Since it's been awhile since I've posted about the development of the farm infrastructure, I'm thinking that some of you might be curious about what we've been working on.
We have a high tunnel up and operational. This fall, we'll plant it up with cold-tolerant vegetables in an attempt to provide the staff with cooking and salad greens all winter long.
We are in the midst of constructing an overflow hoop house for spring overflow. In 2010, we simply ran out of space between February and April, causing crop timing problems that we are still dealing with. Rather than expanding the entire facility for just a few months of space crunch, we are putting up an overflow house --- simple yet heated --- for that short window of overflow need. We'll move the cold-hardiest of the spring seedlings out there when space gets tight in the spring, and simply maintain the temperature within above 45 F.
To the right of the hoop house, you can see that we put up an overwintering cold frame in the fall of 2009 in order to overwinter our herbaceous and woody perennial projects. Most of these overwinter in the ground --- a much more realistic evaluation of long-term hardiness here in our 6A location --- but we've had issues with overwintering in containers in the open, so ... a cold frame it is. It's still not perfect, but it does simulate an herbaceous production environment reasonably well. Keeping some of our breeding stock in containers allows us to work with them in late winter by forcing them into bloom in the greenhouse.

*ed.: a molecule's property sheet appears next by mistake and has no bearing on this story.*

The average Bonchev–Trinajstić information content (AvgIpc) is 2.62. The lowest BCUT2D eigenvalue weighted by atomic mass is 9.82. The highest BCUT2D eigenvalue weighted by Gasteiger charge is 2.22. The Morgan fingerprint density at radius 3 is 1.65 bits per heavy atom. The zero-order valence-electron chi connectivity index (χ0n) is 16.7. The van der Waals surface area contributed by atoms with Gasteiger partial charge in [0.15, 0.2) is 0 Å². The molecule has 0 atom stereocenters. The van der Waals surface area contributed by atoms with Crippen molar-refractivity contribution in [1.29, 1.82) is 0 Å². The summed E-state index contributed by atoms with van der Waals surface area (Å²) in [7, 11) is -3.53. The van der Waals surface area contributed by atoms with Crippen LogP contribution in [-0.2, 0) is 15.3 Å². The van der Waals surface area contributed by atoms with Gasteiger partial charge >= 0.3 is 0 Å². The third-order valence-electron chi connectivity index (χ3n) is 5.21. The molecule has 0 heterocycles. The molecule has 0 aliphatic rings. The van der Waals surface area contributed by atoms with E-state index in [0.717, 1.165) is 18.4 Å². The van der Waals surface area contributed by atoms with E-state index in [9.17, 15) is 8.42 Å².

The pond is doing well. We've got cattails and sedges that just appeared on the pond edges. Goldfish, bluegills and gambusia all overwintered in the pond, despite the fact that the pond was ice-covered for weeks. There were thousands of frogs and toads last year, but almost none this year. We're thinking (hoping, actually) that the fish became large enough to keep the amphibian population quite low. That means that it's time to add some larger fish (largemouth bass) into the mix to prey on the smaller species, and begin to balance things out. We're had plenty of visits from mallards and Canada geese. A pair of geese appeared to be visiting daily and becoming territorial, but no nesting followed, and we only see them erratically now.
We also put up some livestock housing on the farm so we can produce our own ham and eggs.
More on the animals in the next post.